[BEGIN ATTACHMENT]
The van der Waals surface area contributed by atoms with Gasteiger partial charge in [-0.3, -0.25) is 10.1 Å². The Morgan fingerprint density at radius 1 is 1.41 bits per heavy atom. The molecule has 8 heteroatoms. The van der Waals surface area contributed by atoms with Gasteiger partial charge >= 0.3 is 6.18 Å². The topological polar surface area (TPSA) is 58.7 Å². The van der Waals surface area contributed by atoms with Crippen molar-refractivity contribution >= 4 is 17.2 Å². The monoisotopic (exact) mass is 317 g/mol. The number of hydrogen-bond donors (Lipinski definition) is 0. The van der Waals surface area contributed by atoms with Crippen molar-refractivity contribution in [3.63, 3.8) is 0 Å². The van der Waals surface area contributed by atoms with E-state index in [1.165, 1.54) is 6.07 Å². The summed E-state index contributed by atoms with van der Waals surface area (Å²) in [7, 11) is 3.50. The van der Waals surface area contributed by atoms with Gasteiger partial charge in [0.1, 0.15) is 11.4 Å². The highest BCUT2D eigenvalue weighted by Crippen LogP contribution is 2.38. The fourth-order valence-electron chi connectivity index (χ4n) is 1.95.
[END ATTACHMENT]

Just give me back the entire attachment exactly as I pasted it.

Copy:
The van der Waals surface area contributed by atoms with Gasteiger partial charge in [-0.3, -0.25) is 10.1 Å². The Morgan fingerprint density at radius 1 is 1.41 bits per heavy atom. The molecule has 8 heteroatoms. The van der Waals surface area contributed by atoms with Gasteiger partial charge >= 0.3 is 6.18 Å². The topological polar surface area (TPSA) is 58.7 Å². The van der Waals surface area contributed by atoms with Crippen molar-refractivity contribution >= 4 is 17.2 Å². The monoisotopic (exact) mass is 317 g/mol. The number of hydrogen-bond donors (Lipinski definition) is 0. The van der Waals surface area contributed by atoms with Crippen molar-refractivity contribution in [3.63, 3.8) is 0 Å². The van der Waals surface area contributed by atoms with E-state index in [1.165, 1.54) is 6.07 Å². The summed E-state index contributed by atoms with van der Waals surface area (Å²) in [7, 11) is 3.50. The van der Waals surface area contributed by atoms with Gasteiger partial charge in [0.1, 0.15) is 11.4 Å². The highest BCUT2D eigenvalue weighted by Crippen LogP contribution is 2.38. The fourth-order valence-electron chi connectivity index (χ4n) is 1.95.